"This is the first large-scale, randomized study demonstrating the value of a shorter course of radiation therapy for low-risk prostate cancer patients," said Howard Sandler, MD, MS, FASTRO, co-author of the study and professor and chair of the department of radiation oncology, Cedars Sinai Medical Center. "The results are not surprising, however, given that studies on the effects of hypofractionated radiation therapy in patients with early stage breast cancer, which is similar to early stage prostate cancer, have demonstrated similar outcomes."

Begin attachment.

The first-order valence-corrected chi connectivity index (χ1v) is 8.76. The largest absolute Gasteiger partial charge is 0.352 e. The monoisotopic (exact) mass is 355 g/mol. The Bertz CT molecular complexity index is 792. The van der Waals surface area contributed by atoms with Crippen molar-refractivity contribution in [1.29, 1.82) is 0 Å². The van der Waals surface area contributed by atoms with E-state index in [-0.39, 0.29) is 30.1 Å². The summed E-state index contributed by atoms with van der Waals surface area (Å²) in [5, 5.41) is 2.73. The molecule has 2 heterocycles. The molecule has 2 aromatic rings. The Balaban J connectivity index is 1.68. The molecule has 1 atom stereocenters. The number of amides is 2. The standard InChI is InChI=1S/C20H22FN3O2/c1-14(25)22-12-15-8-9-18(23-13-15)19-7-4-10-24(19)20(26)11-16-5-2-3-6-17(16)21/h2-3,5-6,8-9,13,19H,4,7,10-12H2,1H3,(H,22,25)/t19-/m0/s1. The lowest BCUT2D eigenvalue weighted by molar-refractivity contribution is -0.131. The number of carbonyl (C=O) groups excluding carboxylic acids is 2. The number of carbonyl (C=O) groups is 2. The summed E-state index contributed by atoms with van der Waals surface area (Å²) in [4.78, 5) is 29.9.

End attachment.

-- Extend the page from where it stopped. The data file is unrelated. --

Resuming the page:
The abstract, "NRG Oncology RTOG 0415: A Randomized Phase III Non-Inferiority Study Comparing 2 Fractionation Schedules in Patients with Low-Risk Prostate Cancer" will be presented in detail during the Plenary session at ASTRO's 57th Annual Meeting at 2:15 p.m. Central time on Monday, October 19, 2015. To speak with Dr. Sandler, please call Nancy Mayes in ASTRO's Press Office at the Henry B. González Convention Center in San Antonio on October 18 - 21, 2015 at 210-258-8104 or 210-258-8105, or email